by John W. Mitchell
, Senior Correspondent | March 04, 2016
When Nash UNC Health Care built a new ER nearly triple the size of the old one, nurses asked an obvious question: how are we going to talk to each other?
“The biggest illusion is that we (nurses) are communicating with each other,” Victoria Brock, BSN/RN, coordinator of nursing and clinical informatics at Nash said at a HIMSS session, ‘Deploying Smartphones With EMR Intelligence?’
The solution they put in place – with the help of buy-in from a shared governance committee – was to deploy Android and Apple smartphones in the ER that interfaced with information from the electronic health record (EHR). The success of instant communication around such stats as lab results and bed assignment was striking.
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The ER reduced length-of-stay by 27 minutes, reduced waiting times for an inpatient bed assignment by 57 percent, and met a goal of getting any patient to the toilet within two minutes of the call button being activated. This process improvement success was credited to the ER serving more than 1,500 additional patients a year and generating more than $1.5 million in new revenue.
Not surprisingly, patient satisfaction scores and patients-left-without-being-seen also improved dramatically, according to Brock.
The technology proved to be so effective, the programs was rolled out to several other departments. Brock said that, for example, the phones helped nurses at the hospitals off-site inpatient rehabilitation unit reduce the preparation time for getting patients prepared to transport for imaging studies by 3.5 hours.
Brock also credited shared governance – a committee of hospital administrators and frontline caregivers who make decisions together – as vital to the smartphone success. The Shared Governance Committee identified several upfront issues that had to be agreed upon before the smartphone program could proceed.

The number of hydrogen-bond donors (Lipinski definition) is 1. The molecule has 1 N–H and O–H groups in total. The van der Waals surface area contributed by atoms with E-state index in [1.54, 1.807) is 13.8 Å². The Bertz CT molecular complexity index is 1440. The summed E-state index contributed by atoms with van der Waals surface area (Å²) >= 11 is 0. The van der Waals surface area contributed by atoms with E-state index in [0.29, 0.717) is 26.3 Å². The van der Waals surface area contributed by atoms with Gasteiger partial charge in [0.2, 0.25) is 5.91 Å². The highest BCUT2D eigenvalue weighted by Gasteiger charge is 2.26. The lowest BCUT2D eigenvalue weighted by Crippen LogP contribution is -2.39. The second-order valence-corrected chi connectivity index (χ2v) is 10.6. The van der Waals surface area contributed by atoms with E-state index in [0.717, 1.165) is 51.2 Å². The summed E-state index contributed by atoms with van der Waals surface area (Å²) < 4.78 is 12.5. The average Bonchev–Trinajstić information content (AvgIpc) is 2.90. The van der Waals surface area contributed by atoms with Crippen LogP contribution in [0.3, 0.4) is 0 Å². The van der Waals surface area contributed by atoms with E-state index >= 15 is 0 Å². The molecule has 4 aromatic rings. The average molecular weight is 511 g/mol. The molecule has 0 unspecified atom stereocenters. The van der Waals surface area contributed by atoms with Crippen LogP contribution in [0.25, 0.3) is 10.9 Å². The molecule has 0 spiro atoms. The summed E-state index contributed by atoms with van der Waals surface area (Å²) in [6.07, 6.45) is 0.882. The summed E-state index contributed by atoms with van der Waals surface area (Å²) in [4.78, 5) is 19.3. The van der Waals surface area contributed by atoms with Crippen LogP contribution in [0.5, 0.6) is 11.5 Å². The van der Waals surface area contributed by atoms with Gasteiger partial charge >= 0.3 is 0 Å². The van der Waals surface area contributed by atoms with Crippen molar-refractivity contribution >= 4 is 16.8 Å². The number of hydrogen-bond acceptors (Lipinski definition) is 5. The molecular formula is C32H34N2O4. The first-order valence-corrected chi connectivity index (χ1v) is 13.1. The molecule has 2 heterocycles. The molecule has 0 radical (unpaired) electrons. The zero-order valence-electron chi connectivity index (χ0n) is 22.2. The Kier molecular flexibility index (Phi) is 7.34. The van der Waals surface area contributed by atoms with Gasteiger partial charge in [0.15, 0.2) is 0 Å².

“If you don’t ask the nurses who do the work their opinion, no program will be a success,” Brock told HCB News. Still, she advised the large audience –who lined up to ask her questions after the presentation (photo) – to “make sure you bring data with you” anytime you want to roll out a new program.
She recounted how when the smartphone use was rolled out to the medial-surgical floor, nurses at first complained that the smartphones were too intrusive. So they ignored the device alerts. However, data showed that the nonresponse rate for the smartphones was the same for the previously existing nurse call system.
“I realized I was trying to fix a problem that already existed,” Brock said. By listening to the floor nurses and changing some the some of the alerts, the buy-in on the medical-surgical floor improved dramatically in a few weeks.
Phone calls to the medical staff and other providers also began to decline, replaced by texting orders. As a result, verbal orders – which can lead to medical errors –also declined. This trend, Brock said, seems to offer a new protocol for orders that they are studying.
She also said, in response to a question, that no data is stored on the phones. Instead data is kept on a secure server with “window pane” viewing only.
Both the ER’s parent health system and the Joint Commission have recognized the success of the program for its innovation and improving patient care.